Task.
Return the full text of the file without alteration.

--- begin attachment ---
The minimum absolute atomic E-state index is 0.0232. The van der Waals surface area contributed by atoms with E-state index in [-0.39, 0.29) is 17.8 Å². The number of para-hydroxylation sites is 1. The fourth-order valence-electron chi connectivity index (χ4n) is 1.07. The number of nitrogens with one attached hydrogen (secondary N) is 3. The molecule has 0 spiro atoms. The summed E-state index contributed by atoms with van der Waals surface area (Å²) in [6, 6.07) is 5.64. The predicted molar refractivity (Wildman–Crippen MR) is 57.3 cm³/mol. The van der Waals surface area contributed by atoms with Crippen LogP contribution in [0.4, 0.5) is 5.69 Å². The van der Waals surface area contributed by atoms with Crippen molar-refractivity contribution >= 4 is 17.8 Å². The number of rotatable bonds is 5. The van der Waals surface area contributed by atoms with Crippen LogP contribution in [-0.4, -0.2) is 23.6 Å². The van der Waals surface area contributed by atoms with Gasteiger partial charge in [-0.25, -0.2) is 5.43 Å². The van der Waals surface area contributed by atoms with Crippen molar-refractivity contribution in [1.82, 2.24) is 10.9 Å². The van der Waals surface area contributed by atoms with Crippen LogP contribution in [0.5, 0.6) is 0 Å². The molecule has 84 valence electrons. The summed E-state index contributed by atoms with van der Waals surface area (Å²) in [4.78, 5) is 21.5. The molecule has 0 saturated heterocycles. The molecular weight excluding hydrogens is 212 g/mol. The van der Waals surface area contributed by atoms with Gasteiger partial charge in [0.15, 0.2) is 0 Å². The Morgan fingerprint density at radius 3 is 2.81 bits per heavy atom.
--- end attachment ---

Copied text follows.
The minimum absolute atomic E-state index is 0.0232. The van der Waals surface area contributed by atoms with E-state index in [-0.39, 0.29) is 17.8 Å². The number of para-hydroxylation sites is 1. The fourth-order valence-electron chi connectivity index (χ4n) is 1.07. The number of nitrogens with one attached hydrogen (secondary N) is 3. The molecule has 0 spiro atoms. The summed E-state index contributed by atoms with van der Waals surface area (Å²) in [6, 6.07) is 5.64. The predicted molar refractivity (Wildman–Crippen MR) is 57.3 cm³/mol. The van der Waals surface area contributed by atoms with Crippen LogP contribution in [0.4, 0.5) is 5.69 Å². The van der Waals surface area contributed by atoms with Crippen molar-refractivity contribution >= 4 is 17.8 Å². The number of rotatable bonds is 5. The van der Waals surface area contributed by atoms with Crippen LogP contribution in [-0.4, -0.2) is 23.6 Å². The van der Waals surface area contributed by atoms with Gasteiger partial charge in [-0.25, -0.2) is 5.43 Å². The van der Waals surface area contributed by atoms with Crippen molar-refractivity contribution in [1.82, 2.24) is 10.9 Å². The van der Waals surface area contributed by atoms with Crippen LogP contribution in [0.5, 0.6) is 0 Å². The molecule has 84 valence electrons. The summed E-state index contributed by atoms with van der Waals surface area (Å²) in [4.78, 5) is 21.5. The molecule has 0 saturated heterocycles. The molecular weight excluding hydrogens is 212 g/mol. The van der Waals surface area contributed by atoms with Gasteiger partial charge in [0.15, 0.2) is 0 Å². The Morgan fingerprint density at radius 3 is 2.81 bits per heavy atom.